Kenya is mulling over new university guidelines that will require masters students to publish at least one article in a refereed journal before being eligible to graduate. The proposal, crafted by the Commission for University Education or CUE, the country’s higher education regulator, is envisioned to push up the level of research in universities and the quality of graduates.
The proposed changes to masters degree requirements are the latest in a series of guidelines from the Ministry of Education, which has tightened the noose on masters students and lecturers. In the past year masters students have been slapped with other regulatory requirements, the most recent being that they complete their course in two years. Previously, masters students were not required to publish research in refereed journals and could take as long as five years to complete. Furthermore, those who seek a career in academia will only become eligible for a full lectureship after obtaining a doctorate.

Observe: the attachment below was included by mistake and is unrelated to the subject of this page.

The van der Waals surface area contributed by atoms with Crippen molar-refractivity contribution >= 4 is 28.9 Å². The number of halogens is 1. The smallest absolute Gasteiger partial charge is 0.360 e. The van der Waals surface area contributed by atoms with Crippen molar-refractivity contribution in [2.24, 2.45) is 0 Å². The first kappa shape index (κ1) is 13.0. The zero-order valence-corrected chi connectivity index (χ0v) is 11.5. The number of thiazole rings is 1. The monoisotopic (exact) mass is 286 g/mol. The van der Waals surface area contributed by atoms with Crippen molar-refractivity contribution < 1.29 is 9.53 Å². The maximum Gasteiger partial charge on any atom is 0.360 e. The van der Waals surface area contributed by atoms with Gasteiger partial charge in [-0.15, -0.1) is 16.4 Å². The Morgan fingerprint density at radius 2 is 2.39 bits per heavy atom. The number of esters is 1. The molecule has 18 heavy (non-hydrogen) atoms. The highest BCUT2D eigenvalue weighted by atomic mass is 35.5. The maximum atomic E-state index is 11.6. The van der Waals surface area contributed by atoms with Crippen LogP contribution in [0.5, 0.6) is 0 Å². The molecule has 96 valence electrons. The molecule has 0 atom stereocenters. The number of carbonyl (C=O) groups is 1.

The new draft guidelines have sharply divided opinion in academia. Proponents argue that the move will create a new crop of accomplished researchers and improve the quality of research since the papers will be subject to peer review. Opponents of the guidelines believe Kenya is setting the standard for a masters far too high – the move could discourage thousands of potential researchers from pursuing the degrees.
In the past five years, Kenya has seen a rapid rise in masters enrolments, as professionals seek extra qualifications to improve their career opportunities. At the same time, the country has been struggling to match rising enrolments with teaching staff. The number of professors in public universities has risen by a measly 11% in three years while student numbers have soared by 56% over the past five years.